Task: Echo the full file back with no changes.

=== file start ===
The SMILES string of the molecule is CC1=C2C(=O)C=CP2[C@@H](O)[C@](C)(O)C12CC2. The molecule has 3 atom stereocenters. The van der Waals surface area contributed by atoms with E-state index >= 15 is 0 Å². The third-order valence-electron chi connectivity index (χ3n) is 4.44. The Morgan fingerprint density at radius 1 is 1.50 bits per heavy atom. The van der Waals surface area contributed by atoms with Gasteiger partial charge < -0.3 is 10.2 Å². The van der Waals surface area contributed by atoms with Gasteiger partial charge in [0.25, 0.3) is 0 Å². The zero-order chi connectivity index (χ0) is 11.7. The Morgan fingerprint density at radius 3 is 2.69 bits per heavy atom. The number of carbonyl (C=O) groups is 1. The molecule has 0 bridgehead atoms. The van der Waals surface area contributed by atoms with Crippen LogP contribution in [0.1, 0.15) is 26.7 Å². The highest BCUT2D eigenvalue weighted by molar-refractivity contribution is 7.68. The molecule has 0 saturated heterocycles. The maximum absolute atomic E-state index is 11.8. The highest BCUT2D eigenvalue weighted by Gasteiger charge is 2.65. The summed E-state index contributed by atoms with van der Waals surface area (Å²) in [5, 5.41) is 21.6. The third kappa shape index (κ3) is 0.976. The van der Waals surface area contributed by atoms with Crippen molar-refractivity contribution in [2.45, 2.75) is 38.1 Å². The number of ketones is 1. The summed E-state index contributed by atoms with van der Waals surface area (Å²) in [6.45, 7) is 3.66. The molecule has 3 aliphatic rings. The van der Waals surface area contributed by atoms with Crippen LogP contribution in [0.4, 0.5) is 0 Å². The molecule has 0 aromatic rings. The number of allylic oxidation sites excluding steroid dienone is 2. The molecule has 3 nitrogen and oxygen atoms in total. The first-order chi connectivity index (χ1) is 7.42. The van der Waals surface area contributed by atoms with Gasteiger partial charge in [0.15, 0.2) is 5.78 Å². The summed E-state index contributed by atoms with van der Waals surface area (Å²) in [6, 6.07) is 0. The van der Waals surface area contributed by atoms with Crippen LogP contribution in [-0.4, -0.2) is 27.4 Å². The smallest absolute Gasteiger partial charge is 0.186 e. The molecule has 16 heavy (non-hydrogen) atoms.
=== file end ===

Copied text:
The SMILES string of the molecule is CC1=C2C(=O)C=CP2[C@@H](O)[C@](C)(O)C12CC2. The molecule has 3 atom stereocenters. The van der Waals surface area contributed by atoms with E-state index >= 15 is 0 Å². The third-order valence-electron chi connectivity index (χ3n) is 4.44. The Morgan fingerprint density at radius 1 is 1.50 bits per heavy atom. The van der Waals surface area contributed by atoms with Gasteiger partial charge < -0.3 is 10.2 Å². The van der Waals surface area contributed by atoms with Gasteiger partial charge in [0.25, 0.3) is 0 Å². The zero-order chi connectivity index (χ0) is 11.7. The Morgan fingerprint density at radius 3 is 2.69 bits per heavy atom. The number of carbonyl (C=O) groups is 1. The molecule has 0 bridgehead atoms. The van der Waals surface area contributed by atoms with Crippen LogP contribution in [0.1, 0.15) is 26.7 Å². The highest BCUT2D eigenvalue weighted by molar-refractivity contribution is 7.68. The molecule has 0 saturated heterocycles. The maximum absolute atomic E-state index is 11.8. The highest BCUT2D eigenvalue weighted by Gasteiger charge is 2.65. The summed E-state index contributed by atoms with van der Waals surface area (Å²) in [5, 5.41) is 21.6. The third kappa shape index (κ3) is 0.976. The van der Waals surface area contributed by atoms with Crippen molar-refractivity contribution in [2.45, 2.75) is 38.1 Å². The number of ketones is 1. The summed E-state index contributed by atoms with van der Waals surface area (Å²) in [6.45, 7) is 3.66. The molecule has 3 aliphatic rings. The van der Waals surface area contributed by atoms with Crippen LogP contribution in [0.4, 0.5) is 0 Å². The molecule has 0 aromatic rings. The number of allylic oxidation sites excluding steroid dienone is 2. The molecule has 3 nitrogen and oxygen atoms in total. The first-order chi connectivity index (χ1) is 7.42. The van der Waals surface area contributed by atoms with Gasteiger partial charge in [0.15, 0.2) is 5.78 Å². The summed E-state index contributed by atoms with van der Waals surface area (Å²) in [6, 6.07) is 0. The van der Waals surface area contributed by atoms with Crippen LogP contribution in [-0.4, -0.2) is 27.4 Å². The smallest absolute Gasteiger partial charge is 0.186 e. The molecule has 16 heavy (non-hydrogen) atoms.